Planning, costs the housing problem on city fringes

Jan 25 2017 at 11:30 PM

Action on affordable housing ‘can’t wait’: Michael Sukkar

by Roje Adaimy

Housing affordability could be a centrepiece of the Turnbull government’s 2017 budget. Michael Sukkar, the newly sworn-in assistant minister to the treasurer, says it’s an important issue that needs to be dealt with as soon as possible. “In a sense, the issue can’t wait,” he told ABC Radio on Wednesday. The Liberal MP said the prime minister had made it very clear he wants his government to do everything they can – in partnership with the states, who have primary responsibility for housing supply. Asked whether it will be a fundamental part of this year’s budget, he said: “Possibly but I wouldn’t want to categorically say it.” “I’m acutely aware that the hopes and dreams of many people will rest partly on the policies and decisions we take.”

Earlier, Deputy Prime Minister Barnaby Joyce caused a stir by saying people have to accept houses will be more expensive if they have views of Sydney’s Opera House and Harbour Bridge and should consider moving to regional areas. It follows a recent survey that rated Sydney’s houses the second-least affordable in the world.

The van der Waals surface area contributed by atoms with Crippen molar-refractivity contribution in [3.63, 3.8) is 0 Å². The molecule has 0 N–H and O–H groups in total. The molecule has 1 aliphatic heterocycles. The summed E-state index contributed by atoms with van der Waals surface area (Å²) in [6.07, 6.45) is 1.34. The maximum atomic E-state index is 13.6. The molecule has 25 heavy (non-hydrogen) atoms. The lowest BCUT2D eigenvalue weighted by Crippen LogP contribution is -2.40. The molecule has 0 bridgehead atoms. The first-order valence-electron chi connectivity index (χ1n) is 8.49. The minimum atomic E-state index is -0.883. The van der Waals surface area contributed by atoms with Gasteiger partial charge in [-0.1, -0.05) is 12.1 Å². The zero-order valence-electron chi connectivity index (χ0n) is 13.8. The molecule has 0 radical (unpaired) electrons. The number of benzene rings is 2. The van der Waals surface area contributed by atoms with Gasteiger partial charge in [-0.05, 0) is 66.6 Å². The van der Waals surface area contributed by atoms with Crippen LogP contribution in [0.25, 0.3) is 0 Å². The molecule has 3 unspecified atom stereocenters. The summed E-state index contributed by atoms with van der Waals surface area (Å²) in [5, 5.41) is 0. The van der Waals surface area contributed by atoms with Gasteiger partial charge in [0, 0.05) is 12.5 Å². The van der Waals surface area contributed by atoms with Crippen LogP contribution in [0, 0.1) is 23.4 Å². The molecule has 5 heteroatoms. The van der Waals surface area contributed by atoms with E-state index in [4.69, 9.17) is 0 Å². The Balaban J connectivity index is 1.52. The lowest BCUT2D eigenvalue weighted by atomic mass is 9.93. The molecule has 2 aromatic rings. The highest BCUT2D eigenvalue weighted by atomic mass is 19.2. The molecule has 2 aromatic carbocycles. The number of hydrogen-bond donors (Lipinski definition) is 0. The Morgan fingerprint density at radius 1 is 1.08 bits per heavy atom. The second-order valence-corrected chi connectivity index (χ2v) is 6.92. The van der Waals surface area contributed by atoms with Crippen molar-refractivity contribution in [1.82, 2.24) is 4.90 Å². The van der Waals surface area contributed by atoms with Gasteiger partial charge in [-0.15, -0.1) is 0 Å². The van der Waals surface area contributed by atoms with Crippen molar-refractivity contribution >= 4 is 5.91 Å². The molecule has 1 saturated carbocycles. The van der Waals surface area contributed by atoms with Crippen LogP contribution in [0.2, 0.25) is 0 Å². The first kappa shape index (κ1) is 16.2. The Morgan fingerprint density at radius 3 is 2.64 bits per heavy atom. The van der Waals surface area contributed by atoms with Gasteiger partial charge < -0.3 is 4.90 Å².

Mr Sukkar said it was inevitable given how concentrated the population is in the capital cities and sought to clarify Mr Joyce’s comments. “Long-term, more decentralised job creation and planning is an answer,” he said. “But just to say ‘well, you need to move to a regional area’, you and I – and I know the deputy prime minister knows this – is not simply something we can say to those whose gainful employment can only be achieved in a CBD of a capital city.”

Shadow treasurer Chris Bowen believes young people will listen to Mr Joyce’s views and say “he’s got to be kidding”. “Sydney’s housing is unaffordable an hour’s drive from Sydney … to suggest people should just move to Charleville or Tamworth, seriously?” Mr Bowen told ABC radio.